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Principles of Nutrition by NHI (Vitamins)
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Principles of Nutrition by NHI (Vitamins)


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  • 1. VitaminsVitamins are special chemicals found in food. 132
  • 2. VitaminsVita = LifeAmine = Containing Nitrogen The First Vitamin Discovered Contained Nitrogen
  • 3. Vitamins Organic Essential Nutrients Requirements Minute (Small) Perform Specific Functions Growth Reproduction Maintenance of Health and LifeVitamins are organic substances which the body require in small amounts toperform specific functions that promote growth, normal metabolism, reproductionand normal maintenances of health and life. 134
  • 4. Vitamins Vitamins Differ from Energy-Yielding Nutrients such as Carbohydrate, Proteins and Fat Structure Function Food ContentsVitamins do not supply energy but are essential to metabolic activities and help inthe utilization to the proximate principles.They are also involved in the utilization of the major nutrients like proteins, CHO &fats. 135
  • 5. VitaminsVitamins Similar to Energy-Yielding Nutrients: Carbohydrate, Protein and Fat Vital to Life Organic
  • 6. VitaminsAvailable in FoodsOrganic Destructible: Light: Riboflavin (B2) Oxygen: Vitamin C Heat : Thiamin (B1) and Vitamin C
  • 7. VitaminsSolubility: Hydrophilic: (Water-Soluble) Carbohydrate, Protein Vitamins B and C Hydrophobic: (Fat-Soluble) Fat Vitamins A, D, E, K
  • 8. Precursors Provitamins Inactive Vitamin Form Chemically Changed to Active Form of VitaminsSubstances that occur in foods which are not themselves vitamins, but are capableof conversion into vitamins in the body e.g; carotens are the pro-vitamin of vitaminA. 139
  • 9. Riboflavin-Vitamin B2 Functions Coenzymes FMN and FAD Energy Metabolism Supports Normal Vision Supports Skin Health Food SourcesVitamin is a precursor of two enzymes—Flavin-mononucleotide & Flavin adenine di-nuleotied.Release of energy from foods as it effects growth and cellular metabolismNeeds in normal vision and may help against cataract.Sources– Milk, eggs, organ meat, mushrooms, shellfish, cereals and pulses. 149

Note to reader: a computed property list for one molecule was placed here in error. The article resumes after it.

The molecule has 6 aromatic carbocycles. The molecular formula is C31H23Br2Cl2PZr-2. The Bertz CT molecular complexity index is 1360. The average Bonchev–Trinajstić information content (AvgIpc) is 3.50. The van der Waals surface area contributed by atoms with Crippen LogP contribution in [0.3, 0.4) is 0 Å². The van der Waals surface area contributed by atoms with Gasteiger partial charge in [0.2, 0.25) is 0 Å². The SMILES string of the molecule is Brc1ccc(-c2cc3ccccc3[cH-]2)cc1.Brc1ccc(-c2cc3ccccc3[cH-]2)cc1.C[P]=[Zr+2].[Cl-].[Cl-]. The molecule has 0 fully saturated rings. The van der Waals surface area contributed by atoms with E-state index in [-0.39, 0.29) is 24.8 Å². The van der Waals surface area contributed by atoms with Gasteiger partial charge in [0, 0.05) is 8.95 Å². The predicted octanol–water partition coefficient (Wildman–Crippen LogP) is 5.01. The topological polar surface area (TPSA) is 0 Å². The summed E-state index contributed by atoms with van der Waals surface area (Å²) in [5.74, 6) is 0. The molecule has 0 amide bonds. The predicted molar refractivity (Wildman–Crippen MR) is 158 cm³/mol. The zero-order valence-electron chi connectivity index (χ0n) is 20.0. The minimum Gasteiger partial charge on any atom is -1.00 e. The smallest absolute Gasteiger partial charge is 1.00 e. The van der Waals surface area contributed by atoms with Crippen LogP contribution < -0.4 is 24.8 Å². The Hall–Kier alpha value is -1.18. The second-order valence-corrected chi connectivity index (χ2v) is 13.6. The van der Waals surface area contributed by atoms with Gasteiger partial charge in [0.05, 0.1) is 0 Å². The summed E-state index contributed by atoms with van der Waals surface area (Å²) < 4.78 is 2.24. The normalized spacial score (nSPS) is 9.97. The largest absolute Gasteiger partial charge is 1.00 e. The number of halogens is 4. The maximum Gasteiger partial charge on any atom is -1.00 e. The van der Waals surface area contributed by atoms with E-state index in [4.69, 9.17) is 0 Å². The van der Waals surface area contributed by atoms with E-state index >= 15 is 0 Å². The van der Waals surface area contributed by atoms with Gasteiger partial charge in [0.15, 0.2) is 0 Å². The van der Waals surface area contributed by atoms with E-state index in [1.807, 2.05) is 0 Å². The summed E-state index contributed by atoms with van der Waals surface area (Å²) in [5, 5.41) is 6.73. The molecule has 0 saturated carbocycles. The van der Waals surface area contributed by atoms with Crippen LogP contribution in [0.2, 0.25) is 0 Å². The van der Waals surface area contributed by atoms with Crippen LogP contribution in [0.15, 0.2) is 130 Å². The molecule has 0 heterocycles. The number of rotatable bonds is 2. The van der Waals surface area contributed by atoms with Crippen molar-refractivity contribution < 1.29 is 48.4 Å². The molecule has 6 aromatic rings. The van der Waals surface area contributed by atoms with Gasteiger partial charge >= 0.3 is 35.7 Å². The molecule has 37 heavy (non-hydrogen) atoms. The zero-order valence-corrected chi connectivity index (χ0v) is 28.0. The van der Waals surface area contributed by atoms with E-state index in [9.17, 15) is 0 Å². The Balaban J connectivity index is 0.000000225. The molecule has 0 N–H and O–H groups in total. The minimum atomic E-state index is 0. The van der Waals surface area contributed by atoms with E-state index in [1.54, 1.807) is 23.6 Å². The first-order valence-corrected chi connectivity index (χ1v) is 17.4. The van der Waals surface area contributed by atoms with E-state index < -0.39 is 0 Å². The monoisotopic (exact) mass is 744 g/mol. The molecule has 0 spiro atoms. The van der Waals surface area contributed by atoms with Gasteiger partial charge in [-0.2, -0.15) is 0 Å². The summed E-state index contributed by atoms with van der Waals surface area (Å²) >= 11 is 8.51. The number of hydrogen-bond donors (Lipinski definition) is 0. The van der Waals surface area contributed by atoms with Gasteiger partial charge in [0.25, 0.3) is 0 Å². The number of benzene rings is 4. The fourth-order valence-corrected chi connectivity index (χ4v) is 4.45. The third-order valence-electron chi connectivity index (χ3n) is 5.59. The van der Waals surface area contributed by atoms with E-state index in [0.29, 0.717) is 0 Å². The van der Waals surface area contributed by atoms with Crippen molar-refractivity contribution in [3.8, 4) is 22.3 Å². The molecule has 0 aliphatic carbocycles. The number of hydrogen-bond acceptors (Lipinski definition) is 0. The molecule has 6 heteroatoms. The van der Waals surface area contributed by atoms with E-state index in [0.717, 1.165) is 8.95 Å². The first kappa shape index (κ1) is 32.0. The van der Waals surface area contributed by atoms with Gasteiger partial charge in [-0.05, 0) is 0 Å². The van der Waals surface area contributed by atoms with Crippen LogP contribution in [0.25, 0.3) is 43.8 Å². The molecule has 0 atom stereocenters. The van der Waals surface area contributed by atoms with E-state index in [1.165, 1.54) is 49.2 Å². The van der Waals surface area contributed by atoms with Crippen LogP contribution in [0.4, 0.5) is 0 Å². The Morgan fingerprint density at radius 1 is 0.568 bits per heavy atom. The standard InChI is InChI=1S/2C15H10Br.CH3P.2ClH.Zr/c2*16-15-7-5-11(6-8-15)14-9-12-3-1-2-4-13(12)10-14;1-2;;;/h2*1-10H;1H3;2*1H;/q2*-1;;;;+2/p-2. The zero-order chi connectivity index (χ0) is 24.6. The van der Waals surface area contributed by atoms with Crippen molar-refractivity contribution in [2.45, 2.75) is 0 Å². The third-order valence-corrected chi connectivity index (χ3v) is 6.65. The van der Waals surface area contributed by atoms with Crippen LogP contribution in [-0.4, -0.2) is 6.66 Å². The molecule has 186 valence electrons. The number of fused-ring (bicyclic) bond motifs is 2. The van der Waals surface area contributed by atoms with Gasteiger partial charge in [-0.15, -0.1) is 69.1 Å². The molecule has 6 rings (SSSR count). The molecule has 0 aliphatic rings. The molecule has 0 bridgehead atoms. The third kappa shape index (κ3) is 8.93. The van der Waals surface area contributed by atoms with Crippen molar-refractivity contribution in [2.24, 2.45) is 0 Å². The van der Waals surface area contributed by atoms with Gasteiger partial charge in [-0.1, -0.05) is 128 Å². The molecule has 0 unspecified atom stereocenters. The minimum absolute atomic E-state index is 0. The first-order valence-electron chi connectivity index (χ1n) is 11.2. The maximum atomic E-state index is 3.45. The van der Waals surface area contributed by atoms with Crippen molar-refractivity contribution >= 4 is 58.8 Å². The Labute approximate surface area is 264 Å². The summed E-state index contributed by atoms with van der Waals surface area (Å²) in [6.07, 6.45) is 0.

• 10. Riboflavin-Vitamin B2 Deficiency Disease Ariboflavinosis Deficiency Symptoms Skin Rash Cracks and Redness of Mouth Sensitivity to Light
  • 11. Niacin-Vitamin B3 Functions Coenzymes NAD and NADP Energy Metabolism Nervous System Digestive System Food SourcesNAD & NADP- are the active form of niacin named as nicotinamide adeninedinucleotide and nicotinamide adenine dinucleotide phosphate.-These coenzymes are involved in more than 50 different metabolic reactions.-Extracts energy from CHO and glucose.-proper nervous system functioning.Sources- Organ meats, liver, poultry, fish, milk, eggs, wheat germ, whole wheat,yeast. 151
  • 12. Niacin-Vitamin B3 Deficiency Disease Pellegra Deficiency Symptoms-A clinical condition due to niacin deficiency, characterized as 3Ds.-Weakness, irritability, burning tongue as the mucous membrane of the mouth isinflamed.-High doses results in irritation of the gastrointestinal tract. 152
  • 13. Biotin Food SourcesOriginally called vitamin H.Egg, liver, kidney, yeast, pulses, nuts, chocolates, cauliflower and greenvegetables. 153
  • 14. Biotin Functions Coenzyme Energy Metabolism Fat Synthesis Amino Acid Metabolism Glycogen Synthesis--Biotin coenzyme participate in the metabolism of fat and CHO in the synthesis offatty acids and amino acids.--Helps metabolize proteins, fats and CHO & thus helps to produce energy in bodycells.--Assists in the synthesis of FA.--Incorporate AA into proteins & help with the formation of DNA & RNA. 154
  • 15. BiotinDeficiency Symptoms Loss of Appetite and Nausea Abnormal Heart Action Depression Muscle Pain and Weakness
  • 16. Pantothenic Acid-Vitamin B5 Food SourcesSources– Whole grain cereals, vegetables, peanuts, cheese, eggs-yolk, organmeats. 156
  • 17. Pantothenic Acid-Vitamin B5 Functions Coenzyme A Energy MetabolismThis vitamin is a constituent of co-enzyme A and is present in all living matter.Important for cellular metabolism of CHO & fats to release energy. 157
  • 18. Pantothenic Acid-Vitamin B5 Deficiency Symptoms Insomnia Fatigue
  • 19. Pyridoxine-Vitamin B6 Functions Coenzymes PLP and PMP Amino Acid Metabolism Fatty Acid Metabolism Converts Tryptophan to Niacin Food SourcesPyridoxine and its co-enzymes have a wide variety of metabolic functionsespecially—-AA metabolism and its transportation.-Production of antibodies, RBC, synthesis and functioning of both DNA & RNA.- Fish, poultry, egg yolk, soya- bean, bananna, potatoes, cauliflower. 159